Despite being quite overwhelmed in school, I wanted to share some thoughts I’ve had about Shazam, an app that I love use a ton. In fact, as a cheap, poor college student, it’s one of three apps I’ve ever purchased (The others were KCRWs Radio App and Call Recorder, which I use to record interviews). There’s nothing new about Shazam, it’s been out and successful for years now. It seems to work like magic :), which is the best kind of app.

However, there is a major disconnect when it comes to Shazam’s interface with music listening services.


I am constantly using Shazam to gather information about new songs I want to listen to, but to do that listening I must go back into Shazam once I am home, and individually search for the songs on Spotify/Grooveshark/Whatever. That is a lot of work!

The missing, essential function of Shazam is an automated “deposit” tool, that creates a playlist in my Shazam playlist in my Spotify account and automatically creates a playlist based off of my tags. This would cut out an enormous amount of work for the user. It would make also the entire music discovery/listening experience much more circular.

Just some food for thought.



30-Second Rewind Button Update: Hulu Redesign

Apparently, media/technology industry higher-ups read my blog. Yay.

Last week, Hulu released a major redesign. I quite enjoy it. The redesign is slick and relatively easy to navigate.

However, I want to quickly point out a major addition to their core product, Hulu’s video player. Hulu has added a 10-second rewind button!!

I love the small, set-quantity rewind button. It makes viewing much easier, as in a slow or dull moment I can open Twitter, ESPN, or Gmail quickly, check for any urgent notifications, and switch back to the video. Then, I simply hit the rewind button if desired, and I haven’t missed a step! No more clicking blindly along the unmarked video timeline.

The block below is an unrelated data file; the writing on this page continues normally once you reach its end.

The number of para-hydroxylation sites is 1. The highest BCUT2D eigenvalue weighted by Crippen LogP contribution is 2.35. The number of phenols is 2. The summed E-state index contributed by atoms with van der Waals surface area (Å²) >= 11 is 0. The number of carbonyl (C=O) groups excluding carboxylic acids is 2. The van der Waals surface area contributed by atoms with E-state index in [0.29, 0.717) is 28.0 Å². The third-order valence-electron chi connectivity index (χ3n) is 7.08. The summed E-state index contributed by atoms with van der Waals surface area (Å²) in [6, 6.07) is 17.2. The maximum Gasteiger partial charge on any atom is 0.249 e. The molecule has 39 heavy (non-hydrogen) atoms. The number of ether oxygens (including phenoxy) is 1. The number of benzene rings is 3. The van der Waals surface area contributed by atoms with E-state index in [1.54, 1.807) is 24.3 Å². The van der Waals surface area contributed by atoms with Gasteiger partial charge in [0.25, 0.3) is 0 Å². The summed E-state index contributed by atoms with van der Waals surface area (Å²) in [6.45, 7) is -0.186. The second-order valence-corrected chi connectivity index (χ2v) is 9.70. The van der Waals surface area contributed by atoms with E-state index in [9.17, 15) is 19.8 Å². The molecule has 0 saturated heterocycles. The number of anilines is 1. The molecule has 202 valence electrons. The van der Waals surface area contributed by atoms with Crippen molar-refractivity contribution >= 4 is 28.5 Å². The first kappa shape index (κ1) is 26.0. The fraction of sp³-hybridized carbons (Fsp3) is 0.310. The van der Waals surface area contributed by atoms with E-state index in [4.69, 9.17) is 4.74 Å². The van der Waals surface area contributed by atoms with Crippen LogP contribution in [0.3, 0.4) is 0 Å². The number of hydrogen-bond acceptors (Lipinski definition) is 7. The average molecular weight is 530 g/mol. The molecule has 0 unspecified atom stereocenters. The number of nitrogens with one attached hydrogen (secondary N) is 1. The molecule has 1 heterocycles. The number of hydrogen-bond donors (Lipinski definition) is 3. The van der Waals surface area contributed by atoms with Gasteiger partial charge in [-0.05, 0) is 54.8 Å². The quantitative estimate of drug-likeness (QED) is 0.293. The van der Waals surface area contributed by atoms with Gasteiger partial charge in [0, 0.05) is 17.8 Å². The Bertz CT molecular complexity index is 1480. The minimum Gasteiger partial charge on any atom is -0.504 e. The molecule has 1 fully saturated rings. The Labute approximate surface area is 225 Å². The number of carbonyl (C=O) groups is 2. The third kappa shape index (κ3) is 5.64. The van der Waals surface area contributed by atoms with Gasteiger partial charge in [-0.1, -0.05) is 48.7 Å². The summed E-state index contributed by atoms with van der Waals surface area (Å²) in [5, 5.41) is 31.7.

Thoughts going forward:

1) What other intelligent viewing features will be introduced? Maybe ones pertaining to advertisements?

Spotify is intelligent enough that if an advertisement is playing, and I (the user) mute my computer, the ad pauses. I am FORCED into listening. Annoying? Yes. Consumer experience sensitive? No. Smart business decision? Perhaps. I wonder if video players like Hulu will eventually be “intelligent” enough that it will sense when I switch tabs, pausing the commercial and forcing me to watch in entirety. Interesting possibility….

2) YouTube

Will YouTube introduce a similar product? I like what they’ve done recently with their transcription tool. It’s rough but very usable. Maybe we will see a set quantity rewind button in YouTube soon? I hope so. The feature seems especially fitting for a short form video platform like YouTube, where distraction is rampant and occurs often.

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User Interface Criticism: Xfinity (Comcast’s Online Streaming Service)